Aerial Observation CLICK sample read-ahead chart 9 Lighter than air vehicles also proved to be valuable. The photo upper left shows a German aerostat, or tethered balloon. Both sides used these to elevate artillery observers above the battlefield so that they could locate targets and adjust fire. Communications were essential between the observer and the firing unit. At lower left is a simulator devised by the Germans to teach telegraphic communications between the observer (on the ladder) and a fire plotter at the battery (at the table), Above is a French aerostat observer equipped with a telephone. The cables holding the balloon in place also served to provide a telephone line.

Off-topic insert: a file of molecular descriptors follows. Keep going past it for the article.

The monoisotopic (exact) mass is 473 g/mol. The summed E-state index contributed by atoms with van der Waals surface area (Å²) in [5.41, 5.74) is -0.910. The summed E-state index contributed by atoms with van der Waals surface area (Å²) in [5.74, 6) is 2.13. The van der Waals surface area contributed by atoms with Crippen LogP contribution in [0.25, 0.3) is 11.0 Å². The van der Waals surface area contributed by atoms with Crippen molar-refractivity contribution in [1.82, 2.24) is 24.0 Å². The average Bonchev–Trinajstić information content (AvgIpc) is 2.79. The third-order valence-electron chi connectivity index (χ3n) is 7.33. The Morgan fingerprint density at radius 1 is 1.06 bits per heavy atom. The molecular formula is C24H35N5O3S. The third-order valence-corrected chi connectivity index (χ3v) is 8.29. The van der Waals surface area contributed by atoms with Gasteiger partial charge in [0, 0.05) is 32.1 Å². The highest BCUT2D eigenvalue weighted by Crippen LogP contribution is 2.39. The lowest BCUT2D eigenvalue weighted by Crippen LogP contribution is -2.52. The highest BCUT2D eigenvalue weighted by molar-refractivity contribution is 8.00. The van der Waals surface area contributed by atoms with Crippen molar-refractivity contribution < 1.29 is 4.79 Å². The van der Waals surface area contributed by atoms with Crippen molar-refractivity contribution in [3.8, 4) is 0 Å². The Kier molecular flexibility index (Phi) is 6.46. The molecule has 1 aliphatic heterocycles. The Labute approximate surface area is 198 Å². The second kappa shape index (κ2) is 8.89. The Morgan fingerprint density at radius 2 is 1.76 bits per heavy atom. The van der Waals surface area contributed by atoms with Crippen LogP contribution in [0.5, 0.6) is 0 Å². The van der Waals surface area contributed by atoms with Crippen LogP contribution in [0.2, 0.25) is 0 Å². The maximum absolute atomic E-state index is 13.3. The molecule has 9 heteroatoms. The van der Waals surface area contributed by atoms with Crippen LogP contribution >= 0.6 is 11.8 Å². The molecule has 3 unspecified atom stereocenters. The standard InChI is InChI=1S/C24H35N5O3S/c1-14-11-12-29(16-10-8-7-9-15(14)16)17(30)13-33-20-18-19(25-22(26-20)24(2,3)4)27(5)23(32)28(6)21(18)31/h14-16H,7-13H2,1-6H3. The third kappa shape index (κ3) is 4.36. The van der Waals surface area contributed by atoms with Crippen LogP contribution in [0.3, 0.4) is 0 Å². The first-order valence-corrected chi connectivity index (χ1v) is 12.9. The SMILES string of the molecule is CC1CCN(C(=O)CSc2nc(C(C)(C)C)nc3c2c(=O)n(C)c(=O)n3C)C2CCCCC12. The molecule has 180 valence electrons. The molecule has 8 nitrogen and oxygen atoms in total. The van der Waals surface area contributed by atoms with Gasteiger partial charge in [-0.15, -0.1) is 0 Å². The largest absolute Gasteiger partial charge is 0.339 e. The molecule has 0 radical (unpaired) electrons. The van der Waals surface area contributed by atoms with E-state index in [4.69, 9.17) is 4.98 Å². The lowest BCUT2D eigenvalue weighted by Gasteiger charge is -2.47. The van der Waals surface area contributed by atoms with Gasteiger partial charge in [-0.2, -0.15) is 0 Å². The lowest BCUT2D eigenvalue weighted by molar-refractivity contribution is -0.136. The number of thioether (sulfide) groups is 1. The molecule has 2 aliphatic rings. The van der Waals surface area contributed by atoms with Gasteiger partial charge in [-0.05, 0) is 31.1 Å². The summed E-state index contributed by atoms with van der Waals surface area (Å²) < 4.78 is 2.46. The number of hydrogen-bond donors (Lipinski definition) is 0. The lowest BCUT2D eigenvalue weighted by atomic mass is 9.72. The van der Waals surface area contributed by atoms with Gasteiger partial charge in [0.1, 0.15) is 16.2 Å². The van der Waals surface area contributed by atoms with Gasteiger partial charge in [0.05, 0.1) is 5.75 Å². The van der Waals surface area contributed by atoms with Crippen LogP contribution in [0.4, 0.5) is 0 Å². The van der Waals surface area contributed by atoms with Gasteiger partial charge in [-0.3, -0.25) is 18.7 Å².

Back to the Future <ul><li>Although Europeans had led development of lighter-than-air aviation, U.S. use 1862-65 of mobile hydrogen generators and airborne telegraph apparatus proved the military worth of aerial reconnaissance </li></ul><ul><li>In WWI, as the opposing armies disappeared into trenches, the need for persistent aerial observation fostered the deployment of aerostats on both sides, and accelerated the evolution of airplanes. </li></ul><ul><li>But it was the arrival of the AEF that provided the major stimulus to aviation as a major component of field armies: </li></ul><ul><ul><li>By the end of the war, the Americans had twice as many aerostats aloft as all the other belligerents combined </li></ul></ul><ul><ul><li>The AEF then had nearly as many fixed-wing observation squadrons (18) as it had pursuit (fighter) squadrons (20) </li></ul></ul><ul><ul><li>The only American-manufactured combat airplane fielded in large numbers was the DeHaviland-4 observation/day-bomber. </li></ul></ul>T.S.C. Lowe’s Ballon 1862